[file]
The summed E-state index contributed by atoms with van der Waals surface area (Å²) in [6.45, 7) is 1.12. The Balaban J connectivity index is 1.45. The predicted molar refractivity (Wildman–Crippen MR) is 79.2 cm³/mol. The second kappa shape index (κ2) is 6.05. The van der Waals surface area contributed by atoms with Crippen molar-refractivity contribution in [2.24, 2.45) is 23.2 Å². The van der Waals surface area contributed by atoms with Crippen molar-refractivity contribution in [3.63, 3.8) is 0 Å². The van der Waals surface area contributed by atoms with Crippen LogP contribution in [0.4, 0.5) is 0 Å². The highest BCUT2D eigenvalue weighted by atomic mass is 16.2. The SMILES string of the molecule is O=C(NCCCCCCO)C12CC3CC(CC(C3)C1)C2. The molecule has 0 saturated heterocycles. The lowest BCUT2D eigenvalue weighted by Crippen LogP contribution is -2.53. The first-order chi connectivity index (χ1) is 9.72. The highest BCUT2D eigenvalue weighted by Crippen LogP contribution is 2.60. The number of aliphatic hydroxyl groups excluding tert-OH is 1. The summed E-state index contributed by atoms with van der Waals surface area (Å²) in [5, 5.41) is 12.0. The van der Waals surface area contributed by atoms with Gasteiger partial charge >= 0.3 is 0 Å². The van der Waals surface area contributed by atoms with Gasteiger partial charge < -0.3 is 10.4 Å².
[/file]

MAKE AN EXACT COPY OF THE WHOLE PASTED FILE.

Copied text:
The summed E-state index contributed by atoms with van der Waals surface area (Å²) in [6.45, 7) is 1.12. The Balaban J connectivity index is 1.45. The predicted molar refractivity (Wildman–Crippen MR) is 79.2 cm³/mol. The second kappa shape index (κ2) is 6.05. The van der Waals surface area contributed by atoms with Crippen molar-refractivity contribution in [2.24, 2.45) is 23.2 Å². The van der Waals surface area contributed by atoms with Crippen molar-refractivity contribution in [3.63, 3.8) is 0 Å². The van der Waals surface area contributed by atoms with Crippen LogP contribution in [0.4, 0.5) is 0 Å². The highest BCUT2D eigenvalue weighted by atomic mass is 16.2. The SMILES string of the molecule is O=C(NCCCCCCO)C12CC3CC(CC(C3)C1)C2. The molecule has 0 saturated heterocycles. The lowest BCUT2D eigenvalue weighted by Crippen LogP contribution is -2.53. The first-order chi connectivity index (χ1) is 9.72. The highest BCUT2D eigenvalue weighted by Crippen LogP contribution is 2.60. The number of aliphatic hydroxyl groups excluding tert-OH is 1. The summed E-state index contributed by atoms with van der Waals surface area (Å²) in [5, 5.41) is 12.0. The van der Waals surface area contributed by atoms with Gasteiger partial charge >= 0.3 is 0 Å². The van der Waals surface area contributed by atoms with Gasteiger partial charge < -0.3 is 10.4 Å².